Three years of working toward a better deal for the Orihuela Costa

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Members of the board of directors of the FAOC with Orihuela Councillors Luisa Boné and Dámaso Aparicio

Three years and counting, the length of time since the Federation of Associations of the Orihuela Costa (FAOC), had it’s constitution formalised.

And now, as it is about to further add to its network of member associations, their joint efforts are proving to be a lever of change for the coast, as the Federation continues to condemn deficiencies and propose workable solutions to Orihuela’s local government.

During the last 12 months, FAOC have regularly met representatives of the city council, to demand that the services and infrastructure provided to coastal residents are able to meet their needs, and that the budget spend is fair and representative based on the amount of tax paid by its residents into the municipal funds.

In so doing the Association has represented residents views with regard to the urbanisation of Cala Mosca, the Pativel (the Plan of Territorial Action of the Coast), and the 2017 Budget; they have also liaised with the Department of Citizen Participation with regard to the introduction of District Boards, and they have insisted, that both CHS and the City Council take action in the ramblas and ravines of the coast, which are regularly prone to flooding.

FAOC have also presented numerous proposals for the improvement of coastal services and they make regular observations of any deficiencies, especially in respect of the refuse collection and street cleaning services.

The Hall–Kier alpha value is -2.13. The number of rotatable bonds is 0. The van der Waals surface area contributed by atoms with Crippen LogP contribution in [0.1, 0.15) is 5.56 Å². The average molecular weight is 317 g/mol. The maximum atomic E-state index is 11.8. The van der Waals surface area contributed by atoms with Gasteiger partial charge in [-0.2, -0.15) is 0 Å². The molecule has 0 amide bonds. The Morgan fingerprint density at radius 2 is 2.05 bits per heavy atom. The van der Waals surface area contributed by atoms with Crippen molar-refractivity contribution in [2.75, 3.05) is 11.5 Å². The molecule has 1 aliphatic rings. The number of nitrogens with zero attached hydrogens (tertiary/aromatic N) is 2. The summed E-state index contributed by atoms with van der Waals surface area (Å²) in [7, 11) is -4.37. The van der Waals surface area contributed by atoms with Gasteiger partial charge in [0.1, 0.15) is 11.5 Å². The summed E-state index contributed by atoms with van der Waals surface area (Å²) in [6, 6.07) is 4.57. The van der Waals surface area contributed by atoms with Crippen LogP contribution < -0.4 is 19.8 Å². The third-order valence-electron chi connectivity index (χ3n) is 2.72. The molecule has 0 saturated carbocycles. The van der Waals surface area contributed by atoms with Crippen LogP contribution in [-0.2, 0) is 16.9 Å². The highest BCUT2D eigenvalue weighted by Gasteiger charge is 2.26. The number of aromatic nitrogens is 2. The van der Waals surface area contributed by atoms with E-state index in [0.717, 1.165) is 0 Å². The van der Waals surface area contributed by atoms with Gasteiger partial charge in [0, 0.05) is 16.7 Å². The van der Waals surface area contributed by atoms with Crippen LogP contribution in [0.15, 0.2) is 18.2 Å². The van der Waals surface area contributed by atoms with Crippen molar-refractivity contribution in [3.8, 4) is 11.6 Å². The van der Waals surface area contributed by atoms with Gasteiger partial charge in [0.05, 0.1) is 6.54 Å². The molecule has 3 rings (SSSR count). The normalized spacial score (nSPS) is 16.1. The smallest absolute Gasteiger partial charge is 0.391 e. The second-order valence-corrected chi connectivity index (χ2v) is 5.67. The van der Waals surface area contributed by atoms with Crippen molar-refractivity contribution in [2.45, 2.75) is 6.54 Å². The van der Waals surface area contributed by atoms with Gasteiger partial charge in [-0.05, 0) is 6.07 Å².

However the Association consider that the government team are still not doing enough to meet the requirements of people living on the Orihuela Costa and they have missed the opportunity offered by the 2017 budget to turn the situation around.

They say that there continues to be a lack of adequate investment and services on the coast, especially in the collection of waste and street cleaning but they will continue to focus their efforts on rectifying the shortcomings, on the 2018 budgets and on the sale of public land, so that the anticipated high urban growth is mirrored by adequate improvements to the infrastructures and services.

FAOC will also encourage the introduction of the District Boards on the coast, which are already more than 1 year late; that the City Council promotes the celebration of festivals and cultural events on the coast with more diligence; that the promised investments for the Emergency Centre, the new school and the compensatory funds of DUSI (Sustainable and Integrated Urban Development Strategy) are properly allocated.

The Association promises that it will continue to serve the needs of residents and that with their support they will soon achieve a much better Orihuela Costa.

 

 

 

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